What a difference a year makes.
At last year’s Shoptalk retail event, it was the metaverse that found itself inserted into nearly every conversation, often accompanied by either rabid excitement or tiresome eye rolls. This year, generative AI was the star, supported by a collective sentiment that it will change the consumer goods and retail industry — though how exactly that takes shape is TBD.
CGT sat down with Elizabeth Lafontaine, chief retail analyst at Retail Leader Pro, during Shoptalk to dig into this and other tech trends that will impact consumer goods manufacturers and retailers. (See more of Lafontaine's Shoptalk insights here and some insights from the floor.)
Evolving Face of Agility
Whereas retail agility once primarily addressed the need to get products to market faster or deliver seamless consumer experiences, it’s now on the hook for keeping up with a fickle and constantly changing consumer — one who has more choices than ever. And after spending a hefty amount of time streamlining SKUs during the pandemic to manage supply chain disruptions, some consumer goods companies find themself unprepared for this much more demanding shopper, and it’s having ramifications throughout the entire value chain.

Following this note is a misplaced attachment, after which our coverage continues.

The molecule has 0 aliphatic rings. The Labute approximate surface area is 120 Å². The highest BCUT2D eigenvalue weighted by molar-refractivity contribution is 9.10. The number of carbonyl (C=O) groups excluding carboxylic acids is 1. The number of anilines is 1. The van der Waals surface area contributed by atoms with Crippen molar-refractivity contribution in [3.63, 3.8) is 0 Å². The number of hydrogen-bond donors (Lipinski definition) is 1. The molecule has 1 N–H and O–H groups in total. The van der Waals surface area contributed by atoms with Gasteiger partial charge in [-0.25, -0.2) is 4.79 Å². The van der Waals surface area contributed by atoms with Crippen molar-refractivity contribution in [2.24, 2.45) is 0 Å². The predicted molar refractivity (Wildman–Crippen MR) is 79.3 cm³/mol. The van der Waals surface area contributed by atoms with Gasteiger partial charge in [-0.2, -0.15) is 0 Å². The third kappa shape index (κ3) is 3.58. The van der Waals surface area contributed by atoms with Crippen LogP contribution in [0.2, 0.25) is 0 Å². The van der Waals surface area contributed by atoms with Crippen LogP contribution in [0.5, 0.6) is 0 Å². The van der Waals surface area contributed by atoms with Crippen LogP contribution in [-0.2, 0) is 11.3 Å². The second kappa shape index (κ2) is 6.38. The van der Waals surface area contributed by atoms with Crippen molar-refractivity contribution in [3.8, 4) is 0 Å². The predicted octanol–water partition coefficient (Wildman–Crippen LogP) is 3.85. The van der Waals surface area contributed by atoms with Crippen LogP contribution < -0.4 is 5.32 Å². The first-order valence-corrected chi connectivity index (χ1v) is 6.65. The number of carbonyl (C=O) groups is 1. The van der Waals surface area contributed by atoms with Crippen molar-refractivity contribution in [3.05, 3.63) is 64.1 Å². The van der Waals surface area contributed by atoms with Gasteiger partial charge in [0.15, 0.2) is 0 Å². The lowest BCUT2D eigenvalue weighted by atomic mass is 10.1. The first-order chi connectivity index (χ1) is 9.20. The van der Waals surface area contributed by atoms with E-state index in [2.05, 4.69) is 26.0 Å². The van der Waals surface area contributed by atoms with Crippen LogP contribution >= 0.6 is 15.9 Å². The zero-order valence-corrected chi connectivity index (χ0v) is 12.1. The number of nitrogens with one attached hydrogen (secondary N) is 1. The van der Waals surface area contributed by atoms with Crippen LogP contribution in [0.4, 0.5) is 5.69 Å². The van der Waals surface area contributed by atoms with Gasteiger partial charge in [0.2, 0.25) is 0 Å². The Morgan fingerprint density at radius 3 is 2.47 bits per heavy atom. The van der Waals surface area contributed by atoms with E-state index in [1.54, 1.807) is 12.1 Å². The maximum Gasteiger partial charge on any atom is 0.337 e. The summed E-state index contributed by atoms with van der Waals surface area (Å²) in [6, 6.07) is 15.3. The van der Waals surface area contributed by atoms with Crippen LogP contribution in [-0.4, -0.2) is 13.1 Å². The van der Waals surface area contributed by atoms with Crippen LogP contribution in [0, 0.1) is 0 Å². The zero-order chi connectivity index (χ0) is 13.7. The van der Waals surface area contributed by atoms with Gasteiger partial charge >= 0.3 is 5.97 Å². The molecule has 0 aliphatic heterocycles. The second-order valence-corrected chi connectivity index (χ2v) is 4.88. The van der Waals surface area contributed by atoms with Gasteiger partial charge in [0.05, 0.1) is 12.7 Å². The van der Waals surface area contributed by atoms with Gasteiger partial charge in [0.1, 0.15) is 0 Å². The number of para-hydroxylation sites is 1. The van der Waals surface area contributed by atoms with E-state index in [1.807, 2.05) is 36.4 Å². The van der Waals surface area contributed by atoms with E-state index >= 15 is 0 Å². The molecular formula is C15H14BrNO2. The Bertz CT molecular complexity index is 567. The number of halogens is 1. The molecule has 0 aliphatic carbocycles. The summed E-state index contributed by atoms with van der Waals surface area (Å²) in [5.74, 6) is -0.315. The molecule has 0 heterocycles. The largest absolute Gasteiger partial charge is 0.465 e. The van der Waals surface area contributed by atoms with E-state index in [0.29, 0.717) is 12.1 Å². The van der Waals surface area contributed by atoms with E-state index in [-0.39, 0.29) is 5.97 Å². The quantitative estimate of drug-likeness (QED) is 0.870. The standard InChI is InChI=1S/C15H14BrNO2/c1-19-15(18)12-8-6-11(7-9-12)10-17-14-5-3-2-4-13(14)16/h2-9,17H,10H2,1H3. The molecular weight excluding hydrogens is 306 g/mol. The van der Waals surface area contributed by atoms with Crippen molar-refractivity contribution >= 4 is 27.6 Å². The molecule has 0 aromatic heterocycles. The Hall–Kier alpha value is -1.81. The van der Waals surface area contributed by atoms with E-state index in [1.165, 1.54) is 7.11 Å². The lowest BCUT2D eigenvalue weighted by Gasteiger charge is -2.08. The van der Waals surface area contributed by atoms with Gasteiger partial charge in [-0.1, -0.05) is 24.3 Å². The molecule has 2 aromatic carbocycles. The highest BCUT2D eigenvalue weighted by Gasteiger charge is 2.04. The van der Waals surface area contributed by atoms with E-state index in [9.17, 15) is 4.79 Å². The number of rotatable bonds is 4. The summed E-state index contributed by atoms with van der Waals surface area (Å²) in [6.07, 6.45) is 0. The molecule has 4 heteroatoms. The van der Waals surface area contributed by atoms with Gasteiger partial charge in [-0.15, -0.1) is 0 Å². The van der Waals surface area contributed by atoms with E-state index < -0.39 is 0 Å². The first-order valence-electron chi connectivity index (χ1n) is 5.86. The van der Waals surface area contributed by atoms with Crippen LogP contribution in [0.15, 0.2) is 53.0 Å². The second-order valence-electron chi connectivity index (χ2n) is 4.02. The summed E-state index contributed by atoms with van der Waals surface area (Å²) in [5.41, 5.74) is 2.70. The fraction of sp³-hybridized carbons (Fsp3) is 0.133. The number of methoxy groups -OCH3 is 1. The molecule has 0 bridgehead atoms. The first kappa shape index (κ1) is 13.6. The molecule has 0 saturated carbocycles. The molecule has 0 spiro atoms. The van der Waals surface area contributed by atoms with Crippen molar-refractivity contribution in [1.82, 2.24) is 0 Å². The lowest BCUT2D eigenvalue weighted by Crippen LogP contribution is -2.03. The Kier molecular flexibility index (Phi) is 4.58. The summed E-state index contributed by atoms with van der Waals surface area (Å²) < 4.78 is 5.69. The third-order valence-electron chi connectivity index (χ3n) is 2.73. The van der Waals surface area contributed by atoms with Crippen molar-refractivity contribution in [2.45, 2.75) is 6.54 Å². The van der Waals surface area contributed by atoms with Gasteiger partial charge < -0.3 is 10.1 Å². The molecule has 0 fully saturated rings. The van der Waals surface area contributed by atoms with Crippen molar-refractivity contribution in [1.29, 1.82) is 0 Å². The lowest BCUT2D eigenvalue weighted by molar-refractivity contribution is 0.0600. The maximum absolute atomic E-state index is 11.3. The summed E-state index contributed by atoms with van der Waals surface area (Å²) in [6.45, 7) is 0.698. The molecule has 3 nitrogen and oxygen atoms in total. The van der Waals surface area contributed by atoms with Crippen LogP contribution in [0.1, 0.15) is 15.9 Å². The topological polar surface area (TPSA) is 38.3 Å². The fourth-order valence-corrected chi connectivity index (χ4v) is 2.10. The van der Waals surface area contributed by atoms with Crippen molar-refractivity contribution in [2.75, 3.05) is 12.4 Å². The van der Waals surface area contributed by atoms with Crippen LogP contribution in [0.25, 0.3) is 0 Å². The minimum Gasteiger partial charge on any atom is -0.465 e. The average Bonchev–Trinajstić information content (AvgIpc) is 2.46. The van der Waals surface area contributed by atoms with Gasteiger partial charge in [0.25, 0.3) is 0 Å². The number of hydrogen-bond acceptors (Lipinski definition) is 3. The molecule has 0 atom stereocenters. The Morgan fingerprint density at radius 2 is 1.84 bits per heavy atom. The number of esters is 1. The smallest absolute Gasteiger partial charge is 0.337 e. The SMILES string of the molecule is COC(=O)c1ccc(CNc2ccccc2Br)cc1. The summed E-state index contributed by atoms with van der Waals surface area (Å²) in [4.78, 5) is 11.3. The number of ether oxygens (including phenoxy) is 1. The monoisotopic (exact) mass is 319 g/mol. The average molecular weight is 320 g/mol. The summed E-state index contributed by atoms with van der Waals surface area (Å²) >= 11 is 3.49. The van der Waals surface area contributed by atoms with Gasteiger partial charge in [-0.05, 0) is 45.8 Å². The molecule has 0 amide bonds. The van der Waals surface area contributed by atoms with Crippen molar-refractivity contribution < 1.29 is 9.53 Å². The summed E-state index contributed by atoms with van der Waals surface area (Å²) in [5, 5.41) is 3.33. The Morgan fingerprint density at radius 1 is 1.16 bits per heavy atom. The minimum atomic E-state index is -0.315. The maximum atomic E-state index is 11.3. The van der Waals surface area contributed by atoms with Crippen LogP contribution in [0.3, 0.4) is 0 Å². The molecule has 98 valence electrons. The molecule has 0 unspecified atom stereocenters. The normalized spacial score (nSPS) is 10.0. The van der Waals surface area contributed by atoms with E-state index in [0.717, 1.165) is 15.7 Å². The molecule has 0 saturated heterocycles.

“Brands are really finding it challenging to keep up with the customer right now, [including] how they're communicating to them, working with retailers to get products into the stores, and working with product development,” said Lafontaine. “There really needs to be much more agility across the industry, both from retailers and from brands, for the industry to keep pace with consumers. Consumers are really leading the charge right now in innovation, and retailers and brands are continuing to kind of play on the back foot.”
For PepsiCo, this has meant leaning into scenario-based planning in order to pivot more quickly when assumptions change. “Process is one piece, and structure is another,” Parth Raval, chief growth officer at PepsiCo Foods North America, explained during a Shoptalk session. “That enables us to operationalize agility … [to] really bring the system together across functions, so you’re not just thinking across silos and thinking on how we're going to plan for next year, but really driving the connective tissue.”
Complicating matters is consumer apprehension with an uncertain economic environment, which has subsequently diminished their desire to shop. They’re not going to stores as frequently, converting as frequently online, or viewing retail quite as the source of comfort as before, said Lafontaine.
“There really — much more than over the past three years — needs to be a reason to buy,” she noted. For brands, this means not only enhancing features and remaining relevant, but investing in social listening to keep abreast of consumer trends.